How Far Off Are We?

Kahlua comes from Mexico, almost Central America, so we were close in that thinking. The name comes from the Veracruz Nahuatl language, a language that existed before the Spanish Conquest. It translates to, “House of the Acolhua people.” Which from what I can tell is either some kind of fortress or the American equivalent of naming something teepee or wigwam.

Random Fun Fact

Although it seems like a relatively new drink, it was first introduced in 1936. Yeah I don’t have any fun facts for this stuff. Just enjoy your White Russian and move on.

Absolut

Sweden is known for its awesome music scene (ABBA, Ace of Base, and Milencolin), hockey players (Peter Forsberg), CJS writers (Dagger), and vodka. Our favorite from this Scandinavian country is Absolut, based mostly on taste and partially on the print ads it used to run. You know the ones; they had the shape of the bottle in something with the caption of “Absolut _______” with the blank relating to whatever the picture was. Basic, but awesome.

Where We Think the Name Comes From

This is the absolute best vodka. You don’t need any other because this stuff is absolute. It is absolutely the best vodka you can find. Phrases like these are why we believe they chose the name Absolut. The misspelling is the result of two different things. One being you can’t just trademark a word that already exists and the other is it’s Sweden’s goofy quasi-English language.

How Far Off Are We?

Damn near right on. The original name was Absolut Rent Brannvin, with those two little Motley Cru dots over the “a” in Brannvin. This name translates to Absolutely Pure Vodka. The absolute part was used to imply a much improved product. Thanks to our ability to recognize cognates and things that are obvious we were able to get one right.

Random Fun Fact

Absolut was one of the first alcohol companies to publicly support the gay community. Since 1981 they have sponsored major gay events, including being an official corporate sponsor of the GLAAD Media Awards for many years.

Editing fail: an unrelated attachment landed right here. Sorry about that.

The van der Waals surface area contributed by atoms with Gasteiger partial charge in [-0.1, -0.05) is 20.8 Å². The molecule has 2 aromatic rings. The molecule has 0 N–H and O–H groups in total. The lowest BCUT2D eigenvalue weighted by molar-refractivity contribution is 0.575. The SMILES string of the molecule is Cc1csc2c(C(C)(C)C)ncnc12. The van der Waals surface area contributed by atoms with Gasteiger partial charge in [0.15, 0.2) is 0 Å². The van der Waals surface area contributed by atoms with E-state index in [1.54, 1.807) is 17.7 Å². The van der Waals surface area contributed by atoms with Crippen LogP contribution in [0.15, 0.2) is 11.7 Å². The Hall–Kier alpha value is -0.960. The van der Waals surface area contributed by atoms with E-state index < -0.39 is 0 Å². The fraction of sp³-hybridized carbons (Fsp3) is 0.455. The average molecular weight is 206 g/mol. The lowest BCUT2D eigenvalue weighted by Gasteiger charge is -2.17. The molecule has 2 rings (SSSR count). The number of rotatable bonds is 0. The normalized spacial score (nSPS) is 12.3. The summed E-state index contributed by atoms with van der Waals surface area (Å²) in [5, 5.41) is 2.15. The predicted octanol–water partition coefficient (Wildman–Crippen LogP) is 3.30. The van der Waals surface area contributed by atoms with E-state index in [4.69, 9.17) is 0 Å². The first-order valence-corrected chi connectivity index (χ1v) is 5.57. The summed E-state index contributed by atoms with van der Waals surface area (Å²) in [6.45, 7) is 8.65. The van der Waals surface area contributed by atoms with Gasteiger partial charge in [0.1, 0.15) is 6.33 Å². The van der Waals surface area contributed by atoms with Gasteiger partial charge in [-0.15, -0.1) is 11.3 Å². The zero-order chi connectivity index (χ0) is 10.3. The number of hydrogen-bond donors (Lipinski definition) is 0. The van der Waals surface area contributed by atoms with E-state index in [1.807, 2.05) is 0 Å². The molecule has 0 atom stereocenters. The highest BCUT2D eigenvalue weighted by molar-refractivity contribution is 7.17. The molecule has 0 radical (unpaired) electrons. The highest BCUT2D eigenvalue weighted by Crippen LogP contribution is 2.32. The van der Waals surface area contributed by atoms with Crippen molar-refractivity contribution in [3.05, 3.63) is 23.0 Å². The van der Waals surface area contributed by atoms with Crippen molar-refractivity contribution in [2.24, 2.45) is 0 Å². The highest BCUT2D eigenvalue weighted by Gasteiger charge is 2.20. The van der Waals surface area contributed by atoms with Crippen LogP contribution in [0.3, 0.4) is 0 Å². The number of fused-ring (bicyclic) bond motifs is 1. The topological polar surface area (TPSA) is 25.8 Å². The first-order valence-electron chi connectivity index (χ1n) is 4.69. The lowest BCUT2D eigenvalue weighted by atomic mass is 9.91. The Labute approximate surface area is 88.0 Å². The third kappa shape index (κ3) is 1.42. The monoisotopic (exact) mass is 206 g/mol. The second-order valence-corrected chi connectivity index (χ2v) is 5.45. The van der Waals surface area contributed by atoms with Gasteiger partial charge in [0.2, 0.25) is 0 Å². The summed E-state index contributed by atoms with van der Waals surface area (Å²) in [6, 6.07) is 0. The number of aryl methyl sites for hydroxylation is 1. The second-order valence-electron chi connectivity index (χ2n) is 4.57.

Beefeater

Not our first choice when making gin rickeys or gin and tonics, but Tanqueray is boring as it is named after some dude. And honestly we don’t drink enough gin to really notice a difference between them.

Where We Think the Name Comes From

Gin is a very manly drink, or at least it seems that way. What else is manly? Red meat, so why not name a manly drink after a manly consumption of red meat? Makes sense to us. But the British guard on the bottle throws curve in the thinking. What does that dude have to do with eating beef? And British dudes aren’t manly. Now we’re stumped.

How Far Off Are We?

How much have we been drinking because we’re not close at all with our manly logic. Beefeater is a term applied to the guards of Tower of London. Specifically the Yeoman Warders, the ceremonial guards of the Tower of London. Not those dudes with the tall Marge Simpson hair style hats who aren’t supposed to move. I think those are real guards. A Beefeater in theory, is responsible to look over prisoners and the Crown Jewels, but are mostly just tour guides now.

Random Fun Fact

The bottle depicts a Yeoman of the Guard rather than a Yeoman Warder. The Yeoman Warder is the Beefeater, the Yeoman of the Guard is not. The Warder is more like a prison warden while the Yeoman of the Guard are more like royal bodyguards, or the Secret Service. Minor detail but you can use it to be the obnoxious minor detail guy and lose friends.

So those are the name origins of a few of the many alcoholic beverages out there. Again if I missed your favorite I apologize, and most likely it was named for the guy who created it. But if you really want to know, do your own research. As for me, I have a bottle calling my name I need to get to.

See ya at the end of the bar …

lee.s.hart@crujonessociety.com